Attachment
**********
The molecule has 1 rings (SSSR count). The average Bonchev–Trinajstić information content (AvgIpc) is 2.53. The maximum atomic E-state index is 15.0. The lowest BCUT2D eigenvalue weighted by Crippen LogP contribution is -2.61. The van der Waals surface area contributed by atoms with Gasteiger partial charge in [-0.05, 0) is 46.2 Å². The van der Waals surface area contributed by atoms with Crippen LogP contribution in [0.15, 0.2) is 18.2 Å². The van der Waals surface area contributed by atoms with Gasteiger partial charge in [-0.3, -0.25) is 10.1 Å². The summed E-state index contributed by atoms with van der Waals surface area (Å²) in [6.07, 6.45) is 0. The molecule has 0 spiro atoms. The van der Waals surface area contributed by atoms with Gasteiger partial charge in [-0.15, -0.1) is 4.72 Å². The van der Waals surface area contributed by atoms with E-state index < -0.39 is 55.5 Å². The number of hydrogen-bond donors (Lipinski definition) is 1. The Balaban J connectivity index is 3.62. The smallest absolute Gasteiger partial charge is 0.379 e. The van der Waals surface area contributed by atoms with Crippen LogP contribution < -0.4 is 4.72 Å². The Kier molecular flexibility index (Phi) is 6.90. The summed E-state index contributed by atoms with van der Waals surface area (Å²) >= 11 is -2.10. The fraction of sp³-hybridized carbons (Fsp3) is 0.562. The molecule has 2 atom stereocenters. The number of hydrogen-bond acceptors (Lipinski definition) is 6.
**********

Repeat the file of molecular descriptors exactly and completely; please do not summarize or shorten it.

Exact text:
The molecule has 1 rings (SSSR count). The average Bonchev–Trinajstić information content (AvgIpc) is 2.53. The maximum atomic E-state index is 15.0. The lowest BCUT2D eigenvalue weighted by Crippen LogP contribution is -2.61. The van der Waals surface area contributed by atoms with Gasteiger partial charge in [-0.05, 0) is 46.2 Å². The van der Waals surface area contributed by atoms with Crippen LogP contribution in [0.15, 0.2) is 18.2 Å². The van der Waals surface area contributed by atoms with Gasteiger partial charge in [-0.3, -0.25) is 10.1 Å². The summed E-state index contributed by atoms with van der Waals surface area (Å²) in [6.07, 6.45) is 0. The molecule has 0 spiro atoms. The van der Waals surface area contributed by atoms with Gasteiger partial charge in [-0.15, -0.1) is 4.72 Å². The van der Waals surface area contributed by atoms with E-state index < -0.39 is 55.5 Å². The number of hydrogen-bond donors (Lipinski definition) is 1. The Balaban J connectivity index is 3.62. The smallest absolute Gasteiger partial charge is 0.379 e. The van der Waals surface area contributed by atoms with Crippen LogP contribution < -0.4 is 4.72 Å². The Kier molecular flexibility index (Phi) is 6.90. The summed E-state index contributed by atoms with van der Waals surface area (Å²) >= 11 is -2.10. The fraction of sp³-hybridized carbons (Fsp3) is 0.562. The molecule has 2 atom stereocenters. The number of hydrogen-bond acceptors (Lipinski definition) is 6.